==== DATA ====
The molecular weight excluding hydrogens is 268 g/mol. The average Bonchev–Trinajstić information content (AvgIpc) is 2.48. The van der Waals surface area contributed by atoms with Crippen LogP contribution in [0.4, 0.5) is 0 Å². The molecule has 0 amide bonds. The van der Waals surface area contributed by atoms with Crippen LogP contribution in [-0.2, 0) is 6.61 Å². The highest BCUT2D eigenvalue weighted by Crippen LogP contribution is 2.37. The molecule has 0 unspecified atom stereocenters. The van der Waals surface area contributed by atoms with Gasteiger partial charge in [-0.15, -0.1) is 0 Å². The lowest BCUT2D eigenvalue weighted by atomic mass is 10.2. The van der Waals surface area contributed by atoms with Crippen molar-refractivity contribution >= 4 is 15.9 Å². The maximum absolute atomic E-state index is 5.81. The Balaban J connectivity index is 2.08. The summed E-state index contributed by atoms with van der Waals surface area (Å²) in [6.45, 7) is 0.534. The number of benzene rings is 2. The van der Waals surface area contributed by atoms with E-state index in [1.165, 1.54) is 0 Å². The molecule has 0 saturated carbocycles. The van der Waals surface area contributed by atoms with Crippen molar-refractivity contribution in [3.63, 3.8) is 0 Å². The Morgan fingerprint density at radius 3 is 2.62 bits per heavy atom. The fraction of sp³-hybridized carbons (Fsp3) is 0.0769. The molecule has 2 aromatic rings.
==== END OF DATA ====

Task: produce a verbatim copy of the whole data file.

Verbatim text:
The molecular weight excluding hydrogens is 268 g/mol. The average Bonchev–Trinajstić information content (AvgIpc) is 2.48. The van der Waals surface area contributed by atoms with Crippen LogP contribution in [0.4, 0.5) is 0 Å². The molecule has 0 amide bonds. The van der Waals surface area contributed by atoms with Crippen LogP contribution in [-0.2, 0) is 6.61 Å². The highest BCUT2D eigenvalue weighted by Crippen LogP contribution is 2.37. The molecule has 0 unspecified atom stereocenters. The van der Waals surface area contributed by atoms with Gasteiger partial charge in [-0.15, -0.1) is 0 Å². The lowest BCUT2D eigenvalue weighted by atomic mass is 10.2. The van der Waals surface area contributed by atoms with Crippen molar-refractivity contribution >= 4 is 15.9 Å². The maximum absolute atomic E-state index is 5.81. The Balaban J connectivity index is 2.08. The summed E-state index contributed by atoms with van der Waals surface area (Å²) in [6.45, 7) is 0.534. The number of benzene rings is 2. The van der Waals surface area contributed by atoms with E-state index in [1.165, 1.54) is 0 Å². The molecule has 0 saturated carbocycles. The van der Waals surface area contributed by atoms with Crippen molar-refractivity contribution in [3.63, 3.8) is 0 Å². The Morgan fingerprint density at radius 3 is 2.62 bits per heavy atom. The fraction of sp³-hybridized carbons (Fsp3) is 0.0769. The molecule has 2 aromatic rings.